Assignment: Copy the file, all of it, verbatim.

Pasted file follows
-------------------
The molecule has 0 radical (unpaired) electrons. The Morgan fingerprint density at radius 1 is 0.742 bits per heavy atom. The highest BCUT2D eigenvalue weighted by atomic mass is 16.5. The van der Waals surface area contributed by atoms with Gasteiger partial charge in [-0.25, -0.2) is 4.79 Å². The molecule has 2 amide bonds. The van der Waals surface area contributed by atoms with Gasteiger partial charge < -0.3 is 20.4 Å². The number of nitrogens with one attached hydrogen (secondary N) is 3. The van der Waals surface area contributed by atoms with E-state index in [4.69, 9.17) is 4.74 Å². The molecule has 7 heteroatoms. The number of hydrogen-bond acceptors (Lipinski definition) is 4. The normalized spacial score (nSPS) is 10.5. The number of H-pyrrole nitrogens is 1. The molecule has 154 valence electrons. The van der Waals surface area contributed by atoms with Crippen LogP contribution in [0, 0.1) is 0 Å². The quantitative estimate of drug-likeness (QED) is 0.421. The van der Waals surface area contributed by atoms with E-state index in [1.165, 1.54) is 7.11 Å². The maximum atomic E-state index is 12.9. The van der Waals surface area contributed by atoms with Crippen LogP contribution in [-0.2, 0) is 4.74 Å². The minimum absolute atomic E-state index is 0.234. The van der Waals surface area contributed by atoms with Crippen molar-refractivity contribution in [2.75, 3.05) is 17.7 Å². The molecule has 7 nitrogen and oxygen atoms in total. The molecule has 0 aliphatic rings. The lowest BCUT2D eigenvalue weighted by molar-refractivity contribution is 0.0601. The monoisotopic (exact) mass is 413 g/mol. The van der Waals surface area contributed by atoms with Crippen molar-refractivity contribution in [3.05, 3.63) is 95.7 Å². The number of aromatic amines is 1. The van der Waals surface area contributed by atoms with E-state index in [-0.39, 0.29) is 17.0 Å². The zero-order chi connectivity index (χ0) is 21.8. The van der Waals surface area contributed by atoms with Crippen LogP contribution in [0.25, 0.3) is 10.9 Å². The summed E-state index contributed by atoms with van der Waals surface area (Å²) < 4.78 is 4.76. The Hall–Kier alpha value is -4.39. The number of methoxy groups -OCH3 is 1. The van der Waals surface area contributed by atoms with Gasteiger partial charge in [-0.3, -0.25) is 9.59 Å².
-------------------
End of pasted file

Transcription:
The molecule has 0 radical (unpaired) electrons. The Morgan fingerprint density at radius 1 is 0.742 bits per heavy atom. The highest BCUT2D eigenvalue weighted by atomic mass is 16.5. The van der Waals surface area contributed by atoms with Gasteiger partial charge in [-0.25, -0.2) is 4.79 Å². The molecule has 2 amide bonds. The van der Waals surface area contributed by atoms with Gasteiger partial charge < -0.3 is 20.4 Å². The number of nitrogens with one attached hydrogen (secondary N) is 3. The van der Waals surface area contributed by atoms with E-state index in [4.69, 9.17) is 4.74 Å². The molecule has 7 heteroatoms. The number of hydrogen-bond acceptors (Lipinski definition) is 4. The normalized spacial score (nSPS) is 10.5. The number of H-pyrrole nitrogens is 1. The molecule has 154 valence electrons. The van der Waals surface area contributed by atoms with Crippen LogP contribution in [0, 0.1) is 0 Å². The quantitative estimate of drug-likeness (QED) is 0.421. The van der Waals surface area contributed by atoms with E-state index in [1.165, 1.54) is 7.11 Å². The maximum atomic E-state index is 12.9. The van der Waals surface area contributed by atoms with Crippen LogP contribution in [-0.2, 0) is 4.74 Å². The minimum absolute atomic E-state index is 0.234. The van der Waals surface area contributed by atoms with Crippen molar-refractivity contribution in [2.75, 3.05) is 17.7 Å². The molecule has 7 nitrogen and oxygen atoms in total. The molecule has 0 aliphatic rings. The lowest BCUT2D eigenvalue weighted by molar-refractivity contribution is 0.0601. The monoisotopic (exact) mass is 413 g/mol. The van der Waals surface area contributed by atoms with Crippen molar-refractivity contribution in [3.05, 3.63) is 95.7 Å². The number of aromatic amines is 1. The van der Waals surface area contributed by atoms with E-state index in [-0.39, 0.29) is 17.0 Å². The zero-order chi connectivity index (χ0) is 21.8. The van der Waals surface area contributed by atoms with Crippen LogP contribution in [0.25, 0.3) is 10.9 Å². The summed E-state index contributed by atoms with van der Waals surface area (Å²) < 4.78 is 4.76. The Hall–Kier alpha value is -4.39. The number of methoxy groups -OCH3 is 1. The van der Waals surface area contributed by atoms with Gasteiger partial charge in [-0.3, -0.25) is 9.59 Å².